Friday, May 3, 2019
Essential Captain America, Volume 4 by Steve Englehart, et al.
Not a good run
Marvel Comics’ Essential Captain America, Volume 4 reprints numbers 157 to 186 of the Captain America and the Falcon comic book, issues which were originally published from January 1973 to June 1975. Almost every issue in this volume is written by Steve Englehart, who is a pretty prominent name in Marvel history. The direction he took with this title leaves a lot to be desired, however, and Volume 4 is a lot less enjoyable than Volumes 1, 2, and 3.
When Steve Rogers took the super soldier serum in World War II, he was endowed with the strength and agility of a superior Olympic athlete. Early in Volume 4, however, through an accidental and mysterious fluke of chemistry, Cap suddenly gains “super strength,” a condition which persists through the end of the volume. The extent of this strength is never clarified nor investigated and barely has any bearing on any of the stories. It only comes into play once in a while when Cap needs to rip through a steel door. The primary purpose for this plot device seems to be to make the Falcon jealous of Cap’s newfound power. In Volume 3 the Falcon was an equal partner to Cap, but here he spends much of his time whining as Englehart has relegated him to a sidekick role. While initially Marvel used the Falcon to explore racial, social, and urban issues, Englehart tosses that by the wayside in favor of weird stories and compulsive retconning.
A frequent villain in these issues is the Viper, a man in a snake suit with deadly venomous powers. Englehart, however, finds the most interesting aspect of the character is the fact that he used to work for an advertising agency, a detail that is repeatedly emphasized with his every appearance. Similarly, the most fascinating thing we learn about the Banshee (back when he was a villain) is that he’s a fan of American country music. Englehart resurrects the Yellow Claw, an Asian stereotype from the 1950s. Then there is the introduction of Nightshade, a teenager in a dominatrix outfit who declares herself “Queen of the Werewolves.” Cap’s status as America’s superhero is challenged by a contender who fights him for the hearts and minds of the American public, and that rather unimpressive challenger is . . . Moonstone? (The original male Moonstone). Other bad guys include Plantman, Porcupine, Solarr, Lucifer, and the Gamecock. It’s as if Englehart went out of his way to pick the oddest and least threatening villains he could think of. High points in this run are an appearance by Dr. Faustus and the early formation of the Serpent Squad. At the end of the book the Red Skull makes a triumphant return that is genuinely frightening, but Englehart uses it as an excuse to retcon the Falcon’s origin, making it even stranger than before. For good guys, there are guest appearances by the Black Panther and a few of the X-Men. This is also the period when Steve Rogers briefly gave up being Captain America and adopted the silly costume of Nomad.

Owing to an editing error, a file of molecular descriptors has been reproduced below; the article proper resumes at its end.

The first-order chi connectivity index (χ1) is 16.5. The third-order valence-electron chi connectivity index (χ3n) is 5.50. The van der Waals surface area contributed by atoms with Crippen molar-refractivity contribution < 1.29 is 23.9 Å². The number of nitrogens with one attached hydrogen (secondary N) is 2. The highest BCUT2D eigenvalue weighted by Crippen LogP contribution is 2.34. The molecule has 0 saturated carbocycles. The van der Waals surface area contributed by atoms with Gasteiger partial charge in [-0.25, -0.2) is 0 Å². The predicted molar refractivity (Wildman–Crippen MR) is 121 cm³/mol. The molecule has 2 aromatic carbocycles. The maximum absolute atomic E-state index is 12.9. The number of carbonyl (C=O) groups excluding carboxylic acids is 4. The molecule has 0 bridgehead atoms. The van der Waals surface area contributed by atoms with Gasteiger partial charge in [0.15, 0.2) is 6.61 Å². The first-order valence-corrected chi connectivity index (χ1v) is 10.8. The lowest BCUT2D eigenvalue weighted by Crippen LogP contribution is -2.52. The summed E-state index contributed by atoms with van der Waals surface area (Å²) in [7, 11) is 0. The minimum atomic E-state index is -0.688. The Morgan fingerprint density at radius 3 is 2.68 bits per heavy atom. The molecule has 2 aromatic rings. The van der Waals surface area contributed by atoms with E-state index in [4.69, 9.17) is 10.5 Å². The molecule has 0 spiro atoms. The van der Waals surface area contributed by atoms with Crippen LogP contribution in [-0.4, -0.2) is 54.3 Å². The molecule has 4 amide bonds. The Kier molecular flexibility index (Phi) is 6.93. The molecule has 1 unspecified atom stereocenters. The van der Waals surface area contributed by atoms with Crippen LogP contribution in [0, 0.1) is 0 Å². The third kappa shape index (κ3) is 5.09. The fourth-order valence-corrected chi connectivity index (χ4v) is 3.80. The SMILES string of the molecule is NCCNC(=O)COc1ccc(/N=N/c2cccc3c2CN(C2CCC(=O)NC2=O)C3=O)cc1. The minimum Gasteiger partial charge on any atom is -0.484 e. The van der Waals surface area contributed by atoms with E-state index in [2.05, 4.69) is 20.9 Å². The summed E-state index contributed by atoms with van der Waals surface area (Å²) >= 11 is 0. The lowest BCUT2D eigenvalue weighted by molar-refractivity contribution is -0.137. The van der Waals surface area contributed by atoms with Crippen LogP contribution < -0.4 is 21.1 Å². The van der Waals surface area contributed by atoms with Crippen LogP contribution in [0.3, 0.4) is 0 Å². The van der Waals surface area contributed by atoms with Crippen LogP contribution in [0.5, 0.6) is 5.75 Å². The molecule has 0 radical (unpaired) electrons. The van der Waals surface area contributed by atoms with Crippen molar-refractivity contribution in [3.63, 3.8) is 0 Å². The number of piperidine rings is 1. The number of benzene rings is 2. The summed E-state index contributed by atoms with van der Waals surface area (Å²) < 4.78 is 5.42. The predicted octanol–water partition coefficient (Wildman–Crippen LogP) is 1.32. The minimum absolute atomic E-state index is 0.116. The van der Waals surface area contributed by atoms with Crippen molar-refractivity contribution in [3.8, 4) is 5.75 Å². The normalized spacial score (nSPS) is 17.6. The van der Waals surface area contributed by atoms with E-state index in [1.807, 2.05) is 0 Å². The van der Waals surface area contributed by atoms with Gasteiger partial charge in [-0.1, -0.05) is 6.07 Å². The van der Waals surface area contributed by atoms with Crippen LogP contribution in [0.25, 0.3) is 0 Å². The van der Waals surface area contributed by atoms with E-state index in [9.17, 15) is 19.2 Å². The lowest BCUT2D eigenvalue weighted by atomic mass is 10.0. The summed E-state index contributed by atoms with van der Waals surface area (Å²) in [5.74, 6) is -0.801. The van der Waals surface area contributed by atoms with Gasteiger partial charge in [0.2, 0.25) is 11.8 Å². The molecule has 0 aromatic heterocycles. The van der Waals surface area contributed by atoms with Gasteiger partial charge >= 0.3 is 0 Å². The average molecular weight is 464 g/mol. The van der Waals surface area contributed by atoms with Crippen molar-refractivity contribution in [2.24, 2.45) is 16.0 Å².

For most of this book, the art is handled by Sal Buscema, who epitomizes the default Marvel style of this era. For four issues at the end of the book, the art duties are taken over by Frank Robbins, who has a very weird cartoony style that calls to mind Harvey Kurtzman’s work in EC Comics. His exaggeratedly misshapen figures are a refreshing change from Buscema’s standard fare. Either way, the art is a lot better than the stories, and the faults of this volume lie almost exclusively on the shoulders of Englehart. Thankfully, Jack Kirby returns as both artist and writer in Volume 5.
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